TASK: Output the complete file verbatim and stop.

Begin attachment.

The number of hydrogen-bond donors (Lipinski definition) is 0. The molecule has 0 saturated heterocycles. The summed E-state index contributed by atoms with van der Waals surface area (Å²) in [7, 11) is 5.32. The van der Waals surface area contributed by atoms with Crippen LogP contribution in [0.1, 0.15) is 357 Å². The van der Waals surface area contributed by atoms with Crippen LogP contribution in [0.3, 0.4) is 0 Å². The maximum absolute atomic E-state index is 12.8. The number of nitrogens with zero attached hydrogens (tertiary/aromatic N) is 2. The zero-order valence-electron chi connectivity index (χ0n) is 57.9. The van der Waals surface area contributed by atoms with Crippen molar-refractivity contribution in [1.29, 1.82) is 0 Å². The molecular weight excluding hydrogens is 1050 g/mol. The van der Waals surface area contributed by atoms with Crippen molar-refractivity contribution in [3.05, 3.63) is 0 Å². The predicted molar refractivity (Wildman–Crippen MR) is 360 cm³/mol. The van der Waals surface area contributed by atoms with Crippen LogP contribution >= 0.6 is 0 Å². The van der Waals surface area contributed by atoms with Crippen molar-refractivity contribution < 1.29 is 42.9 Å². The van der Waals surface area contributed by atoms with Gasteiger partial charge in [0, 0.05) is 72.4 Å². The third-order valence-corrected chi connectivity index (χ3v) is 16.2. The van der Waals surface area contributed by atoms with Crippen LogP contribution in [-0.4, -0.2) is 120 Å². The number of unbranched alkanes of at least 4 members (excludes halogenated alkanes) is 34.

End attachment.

The number of hydrogen-bond donors (Lipinski definition) is 0. The molecule has 0 saturated heterocycles. The summed E-state index contributed by atoms with van der Waals surface area (Å²) in [7, 11) is 5.32. The van der Waals surface area contributed by atoms with Crippen LogP contribution in [0.1, 0.15) is 357 Å². The van der Waals surface area contributed by atoms with Crippen LogP contribution in [0.3, 0.4) is 0 Å². The maximum absolute atomic E-state index is 12.8. The number of nitrogens with zero attached hydrogens (tertiary/aromatic N) is 2. The zero-order valence-electron chi connectivity index (χ0n) is 57.9. The van der Waals surface area contributed by atoms with Crippen molar-refractivity contribution in [1.29, 1.82) is 0 Å². The molecular weight excluding hydrogens is 1050 g/mol. The van der Waals surface area contributed by atoms with Crippen molar-refractivity contribution in [3.05, 3.63) is 0 Å². The predicted molar refractivity (Wildman–Crippen MR) is 360 cm³/mol. The van der Waals surface area contributed by atoms with Crippen LogP contribution >= 0.6 is 0 Å². The van der Waals surface area contributed by atoms with Crippen molar-refractivity contribution < 1.29 is 42.9 Å². The van der Waals surface area contributed by atoms with Gasteiger partial charge in [0, 0.05) is 72.4 Å². The third-order valence-corrected chi connectivity index (χ3v) is 16.2. The van der Waals surface area contributed by atoms with Crippen LogP contribution in [-0.4, -0.2) is 120 Å². The number of unbranched alkanes of at least 4 members (excludes halogenated alkanes) is 34.